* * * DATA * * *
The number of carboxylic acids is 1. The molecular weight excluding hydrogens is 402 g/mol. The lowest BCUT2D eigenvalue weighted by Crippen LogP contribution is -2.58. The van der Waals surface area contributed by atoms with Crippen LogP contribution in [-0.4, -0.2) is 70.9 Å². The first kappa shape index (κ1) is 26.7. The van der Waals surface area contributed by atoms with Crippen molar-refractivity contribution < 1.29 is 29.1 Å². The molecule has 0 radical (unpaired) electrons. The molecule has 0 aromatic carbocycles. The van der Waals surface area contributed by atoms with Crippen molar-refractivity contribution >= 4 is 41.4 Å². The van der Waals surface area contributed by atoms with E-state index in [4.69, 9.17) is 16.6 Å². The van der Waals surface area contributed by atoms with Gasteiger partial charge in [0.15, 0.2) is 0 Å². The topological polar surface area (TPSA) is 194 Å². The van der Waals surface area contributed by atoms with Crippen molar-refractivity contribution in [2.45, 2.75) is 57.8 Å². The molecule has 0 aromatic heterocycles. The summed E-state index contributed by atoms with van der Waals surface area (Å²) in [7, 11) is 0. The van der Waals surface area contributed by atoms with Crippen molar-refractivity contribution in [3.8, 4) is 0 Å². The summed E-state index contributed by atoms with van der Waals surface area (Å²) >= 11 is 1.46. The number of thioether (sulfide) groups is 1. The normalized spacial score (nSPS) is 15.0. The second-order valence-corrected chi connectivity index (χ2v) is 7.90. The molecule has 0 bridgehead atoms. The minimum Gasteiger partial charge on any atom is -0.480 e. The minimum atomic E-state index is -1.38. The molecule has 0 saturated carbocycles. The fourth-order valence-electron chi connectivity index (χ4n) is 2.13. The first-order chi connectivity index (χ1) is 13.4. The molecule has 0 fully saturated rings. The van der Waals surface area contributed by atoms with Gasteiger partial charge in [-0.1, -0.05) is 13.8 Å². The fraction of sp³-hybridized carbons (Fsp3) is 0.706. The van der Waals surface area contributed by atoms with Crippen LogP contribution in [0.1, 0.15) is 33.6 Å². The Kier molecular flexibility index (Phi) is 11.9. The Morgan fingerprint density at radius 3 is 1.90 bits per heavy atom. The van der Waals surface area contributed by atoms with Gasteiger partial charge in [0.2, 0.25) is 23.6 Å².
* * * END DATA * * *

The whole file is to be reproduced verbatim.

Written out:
The number of carboxylic acids is 1. The molecular weight excluding hydrogens is 402 g/mol. The lowest BCUT2D eigenvalue weighted by Crippen LogP contribution is -2.58. The van der Waals surface area contributed by atoms with Crippen LogP contribution in [-0.4, -0.2) is 70.9 Å². The first kappa shape index (κ1) is 26.7. The van der Waals surface area contributed by atoms with Crippen molar-refractivity contribution < 1.29 is 29.1 Å². The molecule has 0 radical (unpaired) electrons. The molecule has 0 aromatic carbocycles. The van der Waals surface area contributed by atoms with Crippen molar-refractivity contribution >= 4 is 41.4 Å². The van der Waals surface area contributed by atoms with E-state index in [4.69, 9.17) is 16.6 Å². The van der Waals surface area contributed by atoms with Gasteiger partial charge in [0.15, 0.2) is 0 Å². The topological polar surface area (TPSA) is 194 Å². The van der Waals surface area contributed by atoms with Crippen molar-refractivity contribution in [2.45, 2.75) is 57.8 Å². The molecule has 0 aromatic heterocycles. The summed E-state index contributed by atoms with van der Waals surface area (Å²) in [7, 11) is 0. The van der Waals surface area contributed by atoms with Crippen molar-refractivity contribution in [3.8, 4) is 0 Å². The summed E-state index contributed by atoms with van der Waals surface area (Å²) >= 11 is 1.46. The number of thioether (sulfide) groups is 1. The normalized spacial score (nSPS) is 15.0. The second-order valence-corrected chi connectivity index (χ2v) is 7.90. The molecule has 0 bridgehead atoms. The minimum Gasteiger partial charge on any atom is -0.480 e. The minimum atomic E-state index is -1.38. The molecule has 0 saturated carbocycles. The fourth-order valence-electron chi connectivity index (χ4n) is 2.13. The first-order chi connectivity index (χ1) is 13.4. The molecule has 0 fully saturated rings. The van der Waals surface area contributed by atoms with Gasteiger partial charge in [-0.1, -0.05) is 13.8 Å². The fraction of sp³-hybridized carbons (Fsp3) is 0.706. The van der Waals surface area contributed by atoms with Crippen LogP contribution in [0.1, 0.15) is 33.6 Å². The Kier molecular flexibility index (Phi) is 11.9. The Morgan fingerprint density at radius 3 is 1.90 bits per heavy atom. The van der Waals surface area contributed by atoms with Gasteiger partial charge in [0.2, 0.25) is 23.6 Å².